Will the euro area have extra support from the ECB in December?

Well you’ve already heard most recently from President Lagarde, basically giving you the bottom line on this: we know what Europe needs in this period is for the ECB to underpin favourable financing conditions. We know that whether it’s for corporates, for households or very importantly right now for governments, that low interest rates, access to credit is so important.

So will the bond buying…?

So we will think about deciding what is needed to deliver that. That’s why we say we want to recalibrate our policies in December.

So will the bond-buying programme become a traditional Central Bank tool?

Well I think by the way, globally you’ve seen all central banks around the world or virtually all central banks doing a lot of quantitative easing right now. So yes, that is the trend in central banking and of course, as you know, we have a strategy review right now which will continue into next year. But again, I think how we choose to deliver favourable financing conditions across our different policies of course it’s interesting and technically important from a central bank point of view, but from the point of view of the real economy, the bigger or the most important message to get across is our intention is to ensure favourable financing conditions. This pandemic is tough enough – we shouldn’t add to it by having to deal with some kind of credit freeze, having to deal with rising interest rates. So our orientation is to keep financing conditions favourable.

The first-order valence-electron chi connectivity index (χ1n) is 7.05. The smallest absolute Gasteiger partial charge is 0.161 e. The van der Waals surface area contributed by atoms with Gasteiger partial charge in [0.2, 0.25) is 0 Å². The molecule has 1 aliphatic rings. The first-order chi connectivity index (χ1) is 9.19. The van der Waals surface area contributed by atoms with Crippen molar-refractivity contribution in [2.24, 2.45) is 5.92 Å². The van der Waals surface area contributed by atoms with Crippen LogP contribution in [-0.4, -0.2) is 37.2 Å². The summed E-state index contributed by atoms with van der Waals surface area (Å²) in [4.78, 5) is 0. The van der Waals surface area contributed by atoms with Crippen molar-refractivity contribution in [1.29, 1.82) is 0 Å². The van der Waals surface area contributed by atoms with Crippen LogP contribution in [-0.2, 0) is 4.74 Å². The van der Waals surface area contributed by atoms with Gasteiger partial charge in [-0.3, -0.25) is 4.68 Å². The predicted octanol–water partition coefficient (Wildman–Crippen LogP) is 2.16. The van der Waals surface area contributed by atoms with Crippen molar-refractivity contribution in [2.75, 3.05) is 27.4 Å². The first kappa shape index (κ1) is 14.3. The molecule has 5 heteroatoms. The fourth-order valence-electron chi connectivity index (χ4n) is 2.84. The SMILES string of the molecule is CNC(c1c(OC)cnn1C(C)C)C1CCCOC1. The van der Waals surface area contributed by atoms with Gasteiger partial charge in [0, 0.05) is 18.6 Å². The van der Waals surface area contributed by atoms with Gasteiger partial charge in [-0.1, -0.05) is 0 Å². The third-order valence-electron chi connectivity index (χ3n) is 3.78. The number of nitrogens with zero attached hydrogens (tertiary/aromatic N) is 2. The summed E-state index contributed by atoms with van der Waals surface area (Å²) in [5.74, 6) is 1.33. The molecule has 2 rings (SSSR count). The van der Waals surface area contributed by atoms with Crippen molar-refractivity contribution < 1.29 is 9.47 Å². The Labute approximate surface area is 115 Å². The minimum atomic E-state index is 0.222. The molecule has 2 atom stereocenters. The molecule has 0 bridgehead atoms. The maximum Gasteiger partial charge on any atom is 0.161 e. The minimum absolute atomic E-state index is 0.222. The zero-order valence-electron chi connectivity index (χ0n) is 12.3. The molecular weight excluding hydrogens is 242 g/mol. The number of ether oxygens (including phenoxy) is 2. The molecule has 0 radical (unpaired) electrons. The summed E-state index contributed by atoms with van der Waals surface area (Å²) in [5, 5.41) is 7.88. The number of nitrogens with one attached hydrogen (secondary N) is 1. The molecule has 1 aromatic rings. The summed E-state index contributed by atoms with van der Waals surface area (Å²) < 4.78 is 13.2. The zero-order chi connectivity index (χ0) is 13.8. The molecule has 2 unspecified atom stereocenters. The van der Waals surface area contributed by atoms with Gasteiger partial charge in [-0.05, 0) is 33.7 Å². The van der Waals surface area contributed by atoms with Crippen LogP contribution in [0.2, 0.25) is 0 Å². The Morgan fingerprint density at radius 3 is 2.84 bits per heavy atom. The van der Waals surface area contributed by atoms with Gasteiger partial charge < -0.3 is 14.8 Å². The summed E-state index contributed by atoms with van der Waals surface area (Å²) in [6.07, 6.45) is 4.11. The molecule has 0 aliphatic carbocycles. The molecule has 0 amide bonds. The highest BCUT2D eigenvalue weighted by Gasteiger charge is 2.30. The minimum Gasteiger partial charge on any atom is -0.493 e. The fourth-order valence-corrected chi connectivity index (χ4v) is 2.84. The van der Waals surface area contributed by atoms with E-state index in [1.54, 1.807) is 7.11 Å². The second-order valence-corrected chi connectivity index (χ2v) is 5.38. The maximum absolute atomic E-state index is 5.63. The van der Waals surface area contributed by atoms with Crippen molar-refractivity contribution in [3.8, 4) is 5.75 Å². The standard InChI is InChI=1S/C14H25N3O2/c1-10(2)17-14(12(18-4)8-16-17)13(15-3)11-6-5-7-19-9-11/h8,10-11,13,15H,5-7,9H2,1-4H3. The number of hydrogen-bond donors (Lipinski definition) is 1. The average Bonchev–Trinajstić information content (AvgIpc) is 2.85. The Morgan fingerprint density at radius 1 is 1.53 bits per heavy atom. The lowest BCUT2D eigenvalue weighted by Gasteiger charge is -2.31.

The ECB has €1.3 billion to buy bonds. Will it be bigger?